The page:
# Understanding very high p value with Spearman's rank correlation

I've been using an Excel add-on to calculate Spearman's rank correlation coefficients between two variables (bone density and bone survivorship / preservation) with and without a potentially problematic data point. My outputs have been as follows:

• Bone Density 1: $\rho$ -0.050 p-value 0.784
• Bone Density 1 with problem data: $\rho$ 0.020 p-value 0.9117
• Bone Density 2: $\rho$ -0.039 p-value 0.8314
• Bone Density 2 with problem data: $\rho$ 0.007 p-value 0.9705

If I understand correctly, all of the $\rho$ values indicate very weak correlations. However, the very high p-values indicate that I cannot reject the null hypothesis.

• What does this mean for the interpretation of the $\rho$ values?
• Should I say that the rho values indicate weak correlations, but the p-values indicate that I cannot reject the null hypothesis?
• There is no but here: the correlations are around zero; the P-values are $\gg$ conventional thresholds such as 0.05; therefore you cannot reject the null hypothesis that they are zero. I would suggest that even the term "weak" is wishful thinking: the highest correlation absolutely is 0.05, which is negligible. Also, the problem data don't make much of a difference. What you should always do if you are not doing it already is plot the data so that you can judge whether the correlation is consistent with what you see. Sep 4, 2017 at 16:08
• What you should report depends on how you're expected to report. If a relationship with bone density is what you're expecting, then that hypothesis has a problem. For further guidance, tell us where this lies on the spectrum from high school report, university term paper, etc., to intending to submit this work to a leading journal. Sep 4, 2017 at 16:10
• This is archaeological data, which is part of my dissertation. I'm looking at how well preserved certain skeletal elements are based on the density of the bones. The commonly held hypothesis is that the denser the bone, the more likely it is to survive erosional processes that slowly destroy stuff. We run these tests to see if the bones in the assemblage reflect a pattern where only the densest survive, which indicates we are dealing with a skewed assemblage. If there's no indication that bone density determines preservation, then it means the assemblage is less affected (biased) by erosion.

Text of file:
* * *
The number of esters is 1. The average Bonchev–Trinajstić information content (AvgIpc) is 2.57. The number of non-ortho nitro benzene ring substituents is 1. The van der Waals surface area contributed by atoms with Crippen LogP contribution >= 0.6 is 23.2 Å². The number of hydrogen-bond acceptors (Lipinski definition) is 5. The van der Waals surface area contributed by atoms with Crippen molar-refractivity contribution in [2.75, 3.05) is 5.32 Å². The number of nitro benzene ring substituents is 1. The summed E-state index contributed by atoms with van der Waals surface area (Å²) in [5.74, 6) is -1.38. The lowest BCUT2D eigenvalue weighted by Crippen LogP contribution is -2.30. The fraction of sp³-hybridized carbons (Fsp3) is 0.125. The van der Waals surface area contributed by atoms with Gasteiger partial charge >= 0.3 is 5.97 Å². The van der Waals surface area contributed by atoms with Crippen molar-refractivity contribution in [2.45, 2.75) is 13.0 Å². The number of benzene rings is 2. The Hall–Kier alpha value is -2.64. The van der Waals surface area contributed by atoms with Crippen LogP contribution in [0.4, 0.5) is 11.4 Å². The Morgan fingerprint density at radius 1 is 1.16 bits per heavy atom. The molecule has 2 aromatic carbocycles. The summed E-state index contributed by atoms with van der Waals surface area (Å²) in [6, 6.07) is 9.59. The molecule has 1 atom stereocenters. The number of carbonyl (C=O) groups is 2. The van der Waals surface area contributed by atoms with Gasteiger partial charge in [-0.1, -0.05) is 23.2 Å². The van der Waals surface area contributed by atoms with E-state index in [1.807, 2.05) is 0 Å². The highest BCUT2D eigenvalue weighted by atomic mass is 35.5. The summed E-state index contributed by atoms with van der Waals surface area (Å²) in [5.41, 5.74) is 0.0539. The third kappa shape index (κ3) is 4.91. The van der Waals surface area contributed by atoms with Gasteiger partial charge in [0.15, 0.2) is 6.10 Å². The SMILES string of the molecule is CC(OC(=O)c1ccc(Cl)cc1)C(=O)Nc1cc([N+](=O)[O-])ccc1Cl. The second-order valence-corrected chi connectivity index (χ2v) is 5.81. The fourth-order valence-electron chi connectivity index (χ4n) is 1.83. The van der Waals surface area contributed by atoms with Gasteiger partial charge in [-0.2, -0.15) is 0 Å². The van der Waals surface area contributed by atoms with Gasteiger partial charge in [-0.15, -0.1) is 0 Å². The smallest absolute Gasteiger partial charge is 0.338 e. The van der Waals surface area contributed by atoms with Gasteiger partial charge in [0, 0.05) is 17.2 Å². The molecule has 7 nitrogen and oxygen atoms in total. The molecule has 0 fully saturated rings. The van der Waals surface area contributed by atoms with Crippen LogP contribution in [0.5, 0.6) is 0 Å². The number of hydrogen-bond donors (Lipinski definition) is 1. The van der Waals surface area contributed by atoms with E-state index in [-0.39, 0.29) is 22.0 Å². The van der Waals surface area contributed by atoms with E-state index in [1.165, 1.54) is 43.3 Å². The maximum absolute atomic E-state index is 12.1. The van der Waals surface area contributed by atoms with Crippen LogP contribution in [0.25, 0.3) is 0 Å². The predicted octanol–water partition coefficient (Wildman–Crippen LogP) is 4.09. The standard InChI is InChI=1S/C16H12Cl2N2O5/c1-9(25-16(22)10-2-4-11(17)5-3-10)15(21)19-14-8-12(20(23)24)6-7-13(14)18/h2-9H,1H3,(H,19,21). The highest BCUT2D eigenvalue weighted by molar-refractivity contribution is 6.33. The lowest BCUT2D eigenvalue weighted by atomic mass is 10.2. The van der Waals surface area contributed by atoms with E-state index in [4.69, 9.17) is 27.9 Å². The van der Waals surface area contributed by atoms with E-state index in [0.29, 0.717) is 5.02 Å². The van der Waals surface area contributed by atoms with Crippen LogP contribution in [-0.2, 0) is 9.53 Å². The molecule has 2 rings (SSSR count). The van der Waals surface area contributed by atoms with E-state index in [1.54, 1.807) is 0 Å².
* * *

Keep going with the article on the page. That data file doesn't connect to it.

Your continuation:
– J E
Sep 4, 2017 at 16:22
• OK, so a weak relationship is (unusually) good news. Watch out that "skewed" in statistics refers to asymmetric distributions, not problems with sample selection. Sep 4, 2017 at 16:27
• how did you rank bonesurvivor-ship? Jul 14, 2018 at 12:16

You are misinterpreting the p-value. It actually represents the probability to observe a certain effect or stronger (in your case a correlation) if the null hypothesis - i.e. no correlation - is the correct one. So your results are perfectly consistent: correlation coefficient is close to zero, and p-value confirms that the little correlation apparently visible is actually a statistical fluke. In fact, adding or removing data will change a bit your correlation coefficient, but the p-value tells you that in both instances the correlation is not actually there.

• Your second sentence in turn is wrong. The P-value is not the probability that the null hypothesis is true; it's the probability of results as or more unfavourable to the null hypothesis as those observed, calculated as if the null is true. I don't think we can do more than guess at the effect of changing the data beyond the fact that the OP has confirmed that changing one bit had little effect. Sep 4, 2017 at 17:12
• I agree with Nick Cox -- the statement in your second sentence is not a correct interpretation of what a p-value means (and the third could also use a tweak). However this does give important information in the first sentence. Sep 5, 2017 at 2:33

These are the values you would expect to see if your data was noise devoid of signal. The near-zero rho means there is no trend present, and the high value of p means that even this lack of a trend is unreliable. It's possible (although unlikely) that there is some structure to this data which is being obfuscated somehow, but the only way we could determine that is if you provided us with a plot.

• Not quite, as there are many non-random patterns that give rise to negligible correlations. It's my guess that that's unlikely in this case, but we see no plots to have an opinion. Sep 6, 2017 at 11:25
• Yes, I realize it doesn't follow directly that the data must be noise, but given these statistics, the lack of plots, and the general context of the question (biomed data disappointingly often looks like noise), noise seems by far the most likely. I've edited my answer to request a plot. Sep 6, 2017 at 14:47
• We agree, but absence of evidence is not evidence of absence. Sep 6, 2017 at 14:57
• The plots all look like they lack any pattern. I am trying to figure out how to upload them.
– J E
Sep 7, 2017 at 1:50